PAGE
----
5G is already starting its victory march in the medical field. For example, network operator Vodafone and the University Hospital Düsseldorf (UKD) have announced their intention to jointly establish the “first 5G medical campus in Europe”. With funding from the state government of North Rhine-Westphalia, operating robots shall be networked via 5G as early as 2022, surgeons shall be able to better orient themselves in complex operating scenarios with mixed-reality video displays, or patients’ vital functions shall be checked using high-tech monitoring patches.“ In the future, instead of monitoring patients’ bodily functions with cables at the bedside, we’ll be able to track patients’ vital functions much more easily with these monitoring patches,” says Prof. Frank Schneider, Medical Director and Chairman of the Board of UKD, enthusiastically.

Opportunities and limitations of 5G in road traffic

There are also high hopes for 5G in the transport sector. Networked autonomous driving is often mentioned as an important future field of application for 5G. In such conversations, people are also quick to mention “Vision Zero” – at some point, extensive networking in road traffic shall lead to no more accidents. But practitioners such as Thomas Jäger, Head of DEKRA’s Product Testing Division and thus responsible for test and research projects on 5G solutions, among other things, dampen such expectations to some extent: “Autonomous vehicles must also be able to drive without mobile phone contact. The first application areas for 5G on the market are likely to be used in order to exchange warning or service information between vehicles – as well as for connectivity between vehicles and traffic infrastructure, the so-called V2X. The abbreviation stands for Vehicle to X, where X stands for other vehicles, traffic lights, or even cloud services. A fundamental distinction must be made between security-relevant and comfort-oriented data traffic. The security-relevant area in particular must be able to manage without network contact, so it makes sense to rely on direct communication between two vehicles.

The automotive industry favors other standards, such as the special WiFi variant “11p”. “Above all, 5G is ideally suited for comfort applications, such as the faster provision of navigation data and traffic information, or for server-based speech recognition,” adds Volker Noeske, Head of Technology Center at DEKRA Automobile GmbH. However, he also sees overlap between the two areas, such as more precise recognition of vehicle position, which is required for future assistance functions such as support when driving onto freeways or overtaking on country roads. With such functions, 5G could then also make drivers’ lives a lot safer.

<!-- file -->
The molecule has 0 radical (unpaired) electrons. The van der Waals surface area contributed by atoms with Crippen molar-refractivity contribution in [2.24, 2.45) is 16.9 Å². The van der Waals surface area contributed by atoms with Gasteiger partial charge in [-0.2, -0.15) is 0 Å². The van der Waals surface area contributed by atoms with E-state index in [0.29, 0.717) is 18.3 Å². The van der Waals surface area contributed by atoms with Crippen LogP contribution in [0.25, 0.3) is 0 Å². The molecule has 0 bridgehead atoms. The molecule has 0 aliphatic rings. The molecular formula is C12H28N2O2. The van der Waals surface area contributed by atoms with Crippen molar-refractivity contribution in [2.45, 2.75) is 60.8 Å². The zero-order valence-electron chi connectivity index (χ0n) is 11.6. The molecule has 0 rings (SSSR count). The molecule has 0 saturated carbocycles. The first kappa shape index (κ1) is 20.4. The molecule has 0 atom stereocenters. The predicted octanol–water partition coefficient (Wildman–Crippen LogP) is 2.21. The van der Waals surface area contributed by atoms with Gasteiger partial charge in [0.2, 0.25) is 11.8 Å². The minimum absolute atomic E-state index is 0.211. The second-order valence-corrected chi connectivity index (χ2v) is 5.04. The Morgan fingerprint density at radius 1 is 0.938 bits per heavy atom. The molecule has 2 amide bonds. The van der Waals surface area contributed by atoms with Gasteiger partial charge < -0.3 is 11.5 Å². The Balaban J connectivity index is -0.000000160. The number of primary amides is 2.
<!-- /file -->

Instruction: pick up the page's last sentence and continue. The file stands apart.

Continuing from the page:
Test and certification of V2X in European DEKRA test centers

In Málaga, DEKRA operates its own research and development facility to test vehicles, products, and systems with V2X functions, as well as with 5G, 4G, WiFi 11p, Bluetooth, and other radio technologies. DEKRA offers these tests to technology developers, module and terminal equipment manufacturers, vehicle suppliers for communications equipment, and car manufacturers.

On the 540-hectare DEKRA test site for automated and networked driving on the Lausitzring (between Dresden and Cottbus), on the other hand, the focus lies on functionality of the overall vehicle. Here, for example, tests are run to determine whether driving maneuvers based on V2X communication, such as cooperative driving onto the highway, work as a whole. Of course, technologies such as 5G or WiFi 11p are also used to carry out complex test scenarios.